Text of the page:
ISBN: 0-670-88146-5

Page Count: 430

Publisher: Viking

Review Posted Online: May 20, 2010

Kirkus Reviews Issue: July 15, 1998

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A fierce, penetrating, and empowering call for change.


From the Pocket Change Collective series

Artist and activist Vaid-Menon demonstrates how the normativity of the gender binary represses creativity and inflicts physical and emotional violence.

The author, whose parents emigrated from India, writes about how enforcement of the gender binary begins before birth and affects people in all stages of life, with people of color being especially vulnerable due to Western conceptions of gender as binary. Gender assignments create a narrative for how a person should behave, what they are allowed to like or wear, and how they express themself. Punishment of nonconformity leads to an inseparable link between gender and shame. Vaid-Menon challenges familiar arguments against gender nonconformity, breaking them down into four categories—dismissal, inconvenience, biology, and the slippery slope (fear of the consequences of acceptance). Headers in bold font create an accessible navigation experience from one analysis to the next. The prose maintains a conversational tone that feels as intimate and vulnerable as talking with a best friend. At the same time, the author's turns of phrase in moments of deep insight ring with precision and poetry. In one reflection, they write, “the most lethal part of the human body is not the fist; it is the eye. What people see and how people see it has everything to do with power.” While this short essay speaks honestly of pain and injustice, it concludes with encouragement and an invitation into a future that celebrates transformation.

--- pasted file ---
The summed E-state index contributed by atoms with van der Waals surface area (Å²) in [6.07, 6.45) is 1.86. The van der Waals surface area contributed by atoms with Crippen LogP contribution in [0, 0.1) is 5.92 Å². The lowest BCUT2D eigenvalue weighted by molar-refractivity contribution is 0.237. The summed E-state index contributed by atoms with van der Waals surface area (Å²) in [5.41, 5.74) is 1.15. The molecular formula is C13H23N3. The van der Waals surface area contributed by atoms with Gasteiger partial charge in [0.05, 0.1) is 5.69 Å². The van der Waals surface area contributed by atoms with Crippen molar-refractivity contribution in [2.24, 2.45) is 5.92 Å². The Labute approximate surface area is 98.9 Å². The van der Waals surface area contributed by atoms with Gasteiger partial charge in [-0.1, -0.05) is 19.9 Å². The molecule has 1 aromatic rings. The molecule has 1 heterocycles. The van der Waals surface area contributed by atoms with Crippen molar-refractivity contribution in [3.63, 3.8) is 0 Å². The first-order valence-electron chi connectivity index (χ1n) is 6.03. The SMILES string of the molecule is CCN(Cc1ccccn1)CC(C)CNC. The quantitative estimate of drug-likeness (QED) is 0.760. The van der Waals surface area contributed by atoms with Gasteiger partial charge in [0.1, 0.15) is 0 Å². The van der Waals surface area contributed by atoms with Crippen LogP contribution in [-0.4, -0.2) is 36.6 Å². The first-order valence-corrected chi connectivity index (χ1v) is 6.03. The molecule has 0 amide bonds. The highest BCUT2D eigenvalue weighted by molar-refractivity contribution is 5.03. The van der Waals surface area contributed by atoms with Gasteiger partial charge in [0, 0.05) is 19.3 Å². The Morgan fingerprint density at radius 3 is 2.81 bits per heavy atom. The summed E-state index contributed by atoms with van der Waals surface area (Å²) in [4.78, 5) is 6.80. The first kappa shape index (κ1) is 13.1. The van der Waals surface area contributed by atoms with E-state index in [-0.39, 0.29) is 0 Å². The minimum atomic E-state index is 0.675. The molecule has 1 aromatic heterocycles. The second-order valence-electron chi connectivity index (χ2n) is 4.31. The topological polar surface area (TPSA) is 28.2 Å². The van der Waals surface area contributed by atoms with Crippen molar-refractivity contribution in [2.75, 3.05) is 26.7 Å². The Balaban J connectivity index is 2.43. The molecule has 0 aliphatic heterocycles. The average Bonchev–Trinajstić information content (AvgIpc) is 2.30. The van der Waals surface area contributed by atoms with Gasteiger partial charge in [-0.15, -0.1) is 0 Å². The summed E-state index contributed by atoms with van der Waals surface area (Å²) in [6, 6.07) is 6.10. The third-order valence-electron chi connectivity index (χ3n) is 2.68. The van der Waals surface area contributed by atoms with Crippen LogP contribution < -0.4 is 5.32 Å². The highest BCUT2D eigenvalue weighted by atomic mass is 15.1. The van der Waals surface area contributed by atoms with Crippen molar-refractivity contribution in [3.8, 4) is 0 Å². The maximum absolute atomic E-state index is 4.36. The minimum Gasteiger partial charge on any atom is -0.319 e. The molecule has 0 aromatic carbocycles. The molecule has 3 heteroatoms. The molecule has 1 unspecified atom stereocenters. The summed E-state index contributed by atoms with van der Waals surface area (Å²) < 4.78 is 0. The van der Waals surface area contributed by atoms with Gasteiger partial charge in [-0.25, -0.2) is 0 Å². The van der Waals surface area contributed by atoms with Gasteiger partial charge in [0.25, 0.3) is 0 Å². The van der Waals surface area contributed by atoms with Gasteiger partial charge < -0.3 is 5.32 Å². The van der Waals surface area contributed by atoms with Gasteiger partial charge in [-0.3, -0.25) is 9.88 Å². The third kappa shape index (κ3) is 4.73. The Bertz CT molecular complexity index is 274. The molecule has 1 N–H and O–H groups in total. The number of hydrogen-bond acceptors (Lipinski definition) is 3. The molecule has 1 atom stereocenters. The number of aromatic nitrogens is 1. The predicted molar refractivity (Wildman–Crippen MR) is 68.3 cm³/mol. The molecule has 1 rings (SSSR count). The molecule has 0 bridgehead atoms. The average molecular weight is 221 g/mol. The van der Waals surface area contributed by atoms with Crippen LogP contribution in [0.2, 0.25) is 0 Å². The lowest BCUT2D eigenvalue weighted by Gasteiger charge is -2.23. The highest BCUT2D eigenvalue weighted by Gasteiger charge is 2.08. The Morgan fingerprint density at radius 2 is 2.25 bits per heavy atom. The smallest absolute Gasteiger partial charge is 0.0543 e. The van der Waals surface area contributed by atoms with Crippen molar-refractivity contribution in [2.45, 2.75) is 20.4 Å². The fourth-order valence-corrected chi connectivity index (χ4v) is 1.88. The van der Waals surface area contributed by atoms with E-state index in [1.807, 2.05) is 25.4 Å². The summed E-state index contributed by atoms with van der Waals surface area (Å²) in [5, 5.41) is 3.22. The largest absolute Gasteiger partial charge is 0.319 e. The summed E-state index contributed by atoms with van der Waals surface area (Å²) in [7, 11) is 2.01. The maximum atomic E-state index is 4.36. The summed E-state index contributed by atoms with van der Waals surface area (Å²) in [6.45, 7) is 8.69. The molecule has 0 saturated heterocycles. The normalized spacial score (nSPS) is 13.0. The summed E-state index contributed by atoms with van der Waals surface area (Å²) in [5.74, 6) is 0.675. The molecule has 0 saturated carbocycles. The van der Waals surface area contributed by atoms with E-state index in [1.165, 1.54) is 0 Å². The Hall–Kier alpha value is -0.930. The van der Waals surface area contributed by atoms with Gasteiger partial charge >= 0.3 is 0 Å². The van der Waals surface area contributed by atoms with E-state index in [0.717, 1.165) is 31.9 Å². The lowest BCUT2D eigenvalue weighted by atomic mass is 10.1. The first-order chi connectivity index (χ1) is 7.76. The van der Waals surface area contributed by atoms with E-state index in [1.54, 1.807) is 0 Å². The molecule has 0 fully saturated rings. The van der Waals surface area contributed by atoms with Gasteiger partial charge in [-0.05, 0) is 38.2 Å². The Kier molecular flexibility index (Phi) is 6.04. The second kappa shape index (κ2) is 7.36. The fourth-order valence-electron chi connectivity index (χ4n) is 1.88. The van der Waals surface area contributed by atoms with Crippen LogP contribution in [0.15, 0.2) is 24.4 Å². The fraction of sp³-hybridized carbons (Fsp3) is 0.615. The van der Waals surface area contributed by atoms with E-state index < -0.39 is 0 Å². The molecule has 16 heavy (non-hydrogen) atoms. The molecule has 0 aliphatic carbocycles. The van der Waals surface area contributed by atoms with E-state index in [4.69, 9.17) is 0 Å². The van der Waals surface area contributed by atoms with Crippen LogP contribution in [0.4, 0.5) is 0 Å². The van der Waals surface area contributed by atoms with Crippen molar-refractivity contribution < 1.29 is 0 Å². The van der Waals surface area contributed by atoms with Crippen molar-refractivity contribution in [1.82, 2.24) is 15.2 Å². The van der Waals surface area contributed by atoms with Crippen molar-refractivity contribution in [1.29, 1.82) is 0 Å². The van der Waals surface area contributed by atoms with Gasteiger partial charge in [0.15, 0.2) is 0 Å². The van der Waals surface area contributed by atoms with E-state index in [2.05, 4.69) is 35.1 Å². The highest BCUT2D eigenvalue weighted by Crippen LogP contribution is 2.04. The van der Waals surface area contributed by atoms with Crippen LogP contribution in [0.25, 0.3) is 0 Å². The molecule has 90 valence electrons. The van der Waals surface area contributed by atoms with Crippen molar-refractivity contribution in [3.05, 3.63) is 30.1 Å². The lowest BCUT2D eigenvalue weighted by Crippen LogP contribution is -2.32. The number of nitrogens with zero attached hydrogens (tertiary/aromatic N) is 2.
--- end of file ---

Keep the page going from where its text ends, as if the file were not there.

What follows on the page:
A fierce, penetrating, and empowering call for change. (writing prompt) (Nonfiction. 14-adult)

Pub Date: June 2, 2020

ISBN: 978-0-593-09465-5

Page Count: 64

Publisher: Penguin Workshop

Review Posted Online: March 15, 2020

Kirkus Reviews Issue: April 1, 2020